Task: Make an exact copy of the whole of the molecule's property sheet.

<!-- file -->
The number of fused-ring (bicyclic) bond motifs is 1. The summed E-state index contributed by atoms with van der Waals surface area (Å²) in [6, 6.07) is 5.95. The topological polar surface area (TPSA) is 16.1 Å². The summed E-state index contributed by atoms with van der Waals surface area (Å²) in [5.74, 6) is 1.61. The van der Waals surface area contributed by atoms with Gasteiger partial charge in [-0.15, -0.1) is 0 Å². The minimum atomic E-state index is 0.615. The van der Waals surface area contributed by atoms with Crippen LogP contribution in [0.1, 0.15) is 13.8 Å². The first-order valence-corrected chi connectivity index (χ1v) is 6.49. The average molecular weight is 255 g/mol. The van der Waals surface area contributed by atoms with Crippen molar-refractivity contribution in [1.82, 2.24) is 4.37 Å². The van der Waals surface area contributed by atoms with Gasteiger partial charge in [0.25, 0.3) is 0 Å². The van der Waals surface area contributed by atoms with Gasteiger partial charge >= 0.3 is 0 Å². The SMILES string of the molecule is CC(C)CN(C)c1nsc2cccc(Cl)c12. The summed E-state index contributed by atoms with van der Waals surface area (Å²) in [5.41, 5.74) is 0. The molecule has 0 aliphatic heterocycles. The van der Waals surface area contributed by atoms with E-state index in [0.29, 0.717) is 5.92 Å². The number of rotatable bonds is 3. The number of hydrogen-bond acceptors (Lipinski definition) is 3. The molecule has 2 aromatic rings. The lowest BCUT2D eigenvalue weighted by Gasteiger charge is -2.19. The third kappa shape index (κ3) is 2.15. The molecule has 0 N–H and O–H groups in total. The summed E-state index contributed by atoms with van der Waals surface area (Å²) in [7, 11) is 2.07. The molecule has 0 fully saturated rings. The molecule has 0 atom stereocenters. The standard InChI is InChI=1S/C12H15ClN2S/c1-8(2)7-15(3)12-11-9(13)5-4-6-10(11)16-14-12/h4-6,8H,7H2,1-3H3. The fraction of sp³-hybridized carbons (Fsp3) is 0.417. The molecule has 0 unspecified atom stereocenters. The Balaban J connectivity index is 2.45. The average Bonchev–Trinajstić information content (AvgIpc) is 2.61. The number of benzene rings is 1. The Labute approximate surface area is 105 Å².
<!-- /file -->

The number of fused-ring (bicyclic) bond motifs is 1. The summed E-state index contributed by atoms with van der Waals surface area (Å²) in [6, 6.07) is 5.95. The topological polar surface area (TPSA) is 16.1 Å². The summed E-state index contributed by atoms with van der Waals surface area (Å²) in [5.74, 6) is 1.61. The van der Waals surface area contributed by atoms with Gasteiger partial charge in [-0.15, -0.1) is 0 Å². The minimum atomic E-state index is 0.615. The van der Waals surface area contributed by atoms with Crippen LogP contribution in [0.1, 0.15) is 13.8 Å². The first-order valence-corrected chi connectivity index (χ1v) is 6.49. The average molecular weight is 255 g/mol. The van der Waals surface area contributed by atoms with Crippen molar-refractivity contribution in [1.82, 2.24) is 4.37 Å². The van der Waals surface area contributed by atoms with Gasteiger partial charge in [0.25, 0.3) is 0 Å². The van der Waals surface area contributed by atoms with Gasteiger partial charge >= 0.3 is 0 Å². The SMILES string of the molecule is CC(C)CN(C)c1nsc2cccc(Cl)c12. The summed E-state index contributed by atoms with van der Waals surface area (Å²) in [5.41, 5.74) is 0. The molecule has 0 aliphatic heterocycles. The van der Waals surface area contributed by atoms with E-state index in [0.29, 0.717) is 5.92 Å². The number of rotatable bonds is 3. The number of hydrogen-bond acceptors (Lipinski definition) is 3. The molecule has 2 aromatic rings. The lowest BCUT2D eigenvalue weighted by Gasteiger charge is -2.19. The third kappa shape index (κ3) is 2.15. The molecule has 0 N–H and O–H groups in total. The summed E-state index contributed by atoms with van der Waals surface area (Å²) in [7, 11) is 2.07. The molecule has 0 fully saturated rings. The molecule has 0 atom stereocenters. The standard InChI is InChI=1S/C12H15ClN2S/c1-8(2)7-15(3)12-11-9(13)5-4-6-10(11)16-14-12/h4-6,8H,7H2,1-3H3. The fraction of sp³-hybridized carbons (Fsp3) is 0.417. The molecule has 0 unspecified atom stereocenters. The Balaban J connectivity index is 2.45. The average Bonchev–Trinajstić information content (AvgIpc) is 2.61. The number of benzene rings is 1. The Labute approximate surface area is 105 Å².